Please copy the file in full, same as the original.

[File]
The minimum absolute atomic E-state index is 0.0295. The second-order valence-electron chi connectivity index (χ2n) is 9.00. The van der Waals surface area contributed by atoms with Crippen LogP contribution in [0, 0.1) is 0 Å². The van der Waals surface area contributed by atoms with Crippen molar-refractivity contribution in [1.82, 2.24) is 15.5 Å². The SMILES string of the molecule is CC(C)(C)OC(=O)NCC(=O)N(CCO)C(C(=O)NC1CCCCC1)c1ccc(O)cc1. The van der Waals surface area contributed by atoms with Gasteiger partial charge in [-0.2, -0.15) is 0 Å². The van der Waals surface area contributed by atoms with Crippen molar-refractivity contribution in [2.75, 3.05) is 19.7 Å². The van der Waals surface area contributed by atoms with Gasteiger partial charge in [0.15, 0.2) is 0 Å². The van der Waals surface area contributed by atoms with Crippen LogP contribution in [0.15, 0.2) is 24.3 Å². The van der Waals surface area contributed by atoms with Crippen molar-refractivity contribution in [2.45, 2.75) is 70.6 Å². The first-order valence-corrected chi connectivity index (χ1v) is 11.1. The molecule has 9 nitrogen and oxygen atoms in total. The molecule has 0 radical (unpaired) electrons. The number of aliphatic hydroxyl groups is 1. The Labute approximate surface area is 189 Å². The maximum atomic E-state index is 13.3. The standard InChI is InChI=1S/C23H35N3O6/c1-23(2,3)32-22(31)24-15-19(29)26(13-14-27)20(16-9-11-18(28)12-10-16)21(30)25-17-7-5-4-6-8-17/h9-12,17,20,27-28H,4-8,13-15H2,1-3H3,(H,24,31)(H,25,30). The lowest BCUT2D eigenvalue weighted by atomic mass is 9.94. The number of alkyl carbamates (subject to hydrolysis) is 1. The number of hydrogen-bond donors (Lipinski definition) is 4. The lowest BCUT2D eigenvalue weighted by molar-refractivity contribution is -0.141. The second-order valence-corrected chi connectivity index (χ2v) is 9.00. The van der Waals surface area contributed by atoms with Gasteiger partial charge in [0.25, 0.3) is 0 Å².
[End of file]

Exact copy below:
The minimum absolute atomic E-state index is 0.0295. The second-order valence-electron chi connectivity index (χ2n) is 9.00. The van der Waals surface area contributed by atoms with Crippen LogP contribution in [0, 0.1) is 0 Å². The van der Waals surface area contributed by atoms with Crippen molar-refractivity contribution in [1.82, 2.24) is 15.5 Å². The SMILES string of the molecule is CC(C)(C)OC(=O)NCC(=O)N(CCO)C(C(=O)NC1CCCCC1)c1ccc(O)cc1. The van der Waals surface area contributed by atoms with Gasteiger partial charge in [-0.2, -0.15) is 0 Å². The van der Waals surface area contributed by atoms with Crippen molar-refractivity contribution in [2.75, 3.05) is 19.7 Å². The van der Waals surface area contributed by atoms with Gasteiger partial charge in [0.15, 0.2) is 0 Å². The van der Waals surface area contributed by atoms with Crippen LogP contribution in [0.15, 0.2) is 24.3 Å². The van der Waals surface area contributed by atoms with Crippen molar-refractivity contribution in [2.45, 2.75) is 70.6 Å². The first-order valence-corrected chi connectivity index (χ1v) is 11.1. The molecule has 9 nitrogen and oxygen atoms in total. The molecule has 0 radical (unpaired) electrons. The number of aliphatic hydroxyl groups is 1. The Labute approximate surface area is 189 Å². The maximum atomic E-state index is 13.3. The standard InChI is InChI=1S/C23H35N3O6/c1-23(2,3)32-22(31)24-15-19(29)26(13-14-27)20(16-9-11-18(28)12-10-16)21(30)25-17-7-5-4-6-8-17/h9-12,17,20,27-28H,4-8,13-15H2,1-3H3,(H,24,31)(H,25,30). The lowest BCUT2D eigenvalue weighted by atomic mass is 9.94. The number of alkyl carbamates (subject to hydrolysis) is 1. The number of hydrogen-bond donors (Lipinski definition) is 4. The lowest BCUT2D eigenvalue weighted by molar-refractivity contribution is -0.141. The second-order valence-corrected chi connectivity index (χ2v) is 9.00. The van der Waals surface area contributed by atoms with Gasteiger partial charge in [0.25, 0.3) is 0 Å².